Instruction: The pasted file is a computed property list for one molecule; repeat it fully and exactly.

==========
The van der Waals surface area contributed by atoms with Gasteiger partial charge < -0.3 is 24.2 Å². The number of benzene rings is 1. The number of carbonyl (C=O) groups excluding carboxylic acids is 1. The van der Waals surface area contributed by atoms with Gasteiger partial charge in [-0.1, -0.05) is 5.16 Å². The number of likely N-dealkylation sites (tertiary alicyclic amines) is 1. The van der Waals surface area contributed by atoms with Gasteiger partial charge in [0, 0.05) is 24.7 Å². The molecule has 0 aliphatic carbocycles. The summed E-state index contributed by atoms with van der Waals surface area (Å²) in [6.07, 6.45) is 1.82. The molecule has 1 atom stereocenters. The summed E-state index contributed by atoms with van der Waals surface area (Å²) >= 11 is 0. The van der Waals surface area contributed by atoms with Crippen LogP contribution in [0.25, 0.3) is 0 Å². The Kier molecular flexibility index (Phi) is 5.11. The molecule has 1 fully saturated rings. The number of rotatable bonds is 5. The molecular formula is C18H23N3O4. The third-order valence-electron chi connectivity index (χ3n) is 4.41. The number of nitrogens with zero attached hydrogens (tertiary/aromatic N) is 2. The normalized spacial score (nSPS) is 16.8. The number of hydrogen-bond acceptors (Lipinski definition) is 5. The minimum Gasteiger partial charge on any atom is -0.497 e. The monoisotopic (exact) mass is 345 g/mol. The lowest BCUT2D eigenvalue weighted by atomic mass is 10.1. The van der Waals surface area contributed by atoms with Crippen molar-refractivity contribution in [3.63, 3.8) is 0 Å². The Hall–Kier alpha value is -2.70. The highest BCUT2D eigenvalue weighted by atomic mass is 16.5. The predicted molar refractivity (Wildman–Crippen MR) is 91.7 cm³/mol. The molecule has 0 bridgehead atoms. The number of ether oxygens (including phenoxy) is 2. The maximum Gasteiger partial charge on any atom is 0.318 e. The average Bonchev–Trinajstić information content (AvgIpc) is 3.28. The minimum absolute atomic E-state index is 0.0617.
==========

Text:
The van der Waals surface area contributed by atoms with Gasteiger partial charge < -0.3 is 24.2 Å². The number of benzene rings is 1. The number of carbonyl (C=O) groups excluding carboxylic acids is 1. The van der Waals surface area contributed by atoms with Gasteiger partial charge in [-0.1, -0.05) is 5.16 Å². The number of likely N-dealkylation sites (tertiary alicyclic amines) is 1. The van der Waals surface area contributed by atoms with Gasteiger partial charge in [0, 0.05) is 24.7 Å². The molecule has 0 aliphatic carbocycles. The summed E-state index contributed by atoms with van der Waals surface area (Å²) in [6.07, 6.45) is 1.82. The molecule has 1 atom stereocenters. The summed E-state index contributed by atoms with van der Waals surface area (Å²) >= 11 is 0. The van der Waals surface area contributed by atoms with Crippen LogP contribution in [0.25, 0.3) is 0 Å². The Kier molecular flexibility index (Phi) is 5.11. The molecule has 1 fully saturated rings. The number of rotatable bonds is 5. The molecular formula is C18H23N3O4. The third-order valence-electron chi connectivity index (χ3n) is 4.41. The number of nitrogens with zero attached hydrogens (tertiary/aromatic N) is 2. The normalized spacial score (nSPS) is 16.8. The number of hydrogen-bond acceptors (Lipinski definition) is 5. The minimum Gasteiger partial charge on any atom is -0.497 e. The monoisotopic (exact) mass is 345 g/mol. The lowest BCUT2D eigenvalue weighted by atomic mass is 10.1. The van der Waals surface area contributed by atoms with Crippen molar-refractivity contribution in [3.63, 3.8) is 0 Å². The Hall–Kier alpha value is -2.70. The highest BCUT2D eigenvalue weighted by atomic mass is 16.5. The predicted molar refractivity (Wildman–Crippen MR) is 91.7 cm³/mol. The molecule has 0 bridgehead atoms. The number of ether oxygens (including phenoxy) is 2. The maximum Gasteiger partial charge on any atom is 0.318 e. The average Bonchev–Trinajstić information content (AvgIpc) is 3.28. The minimum absolute atomic E-state index is 0.0617.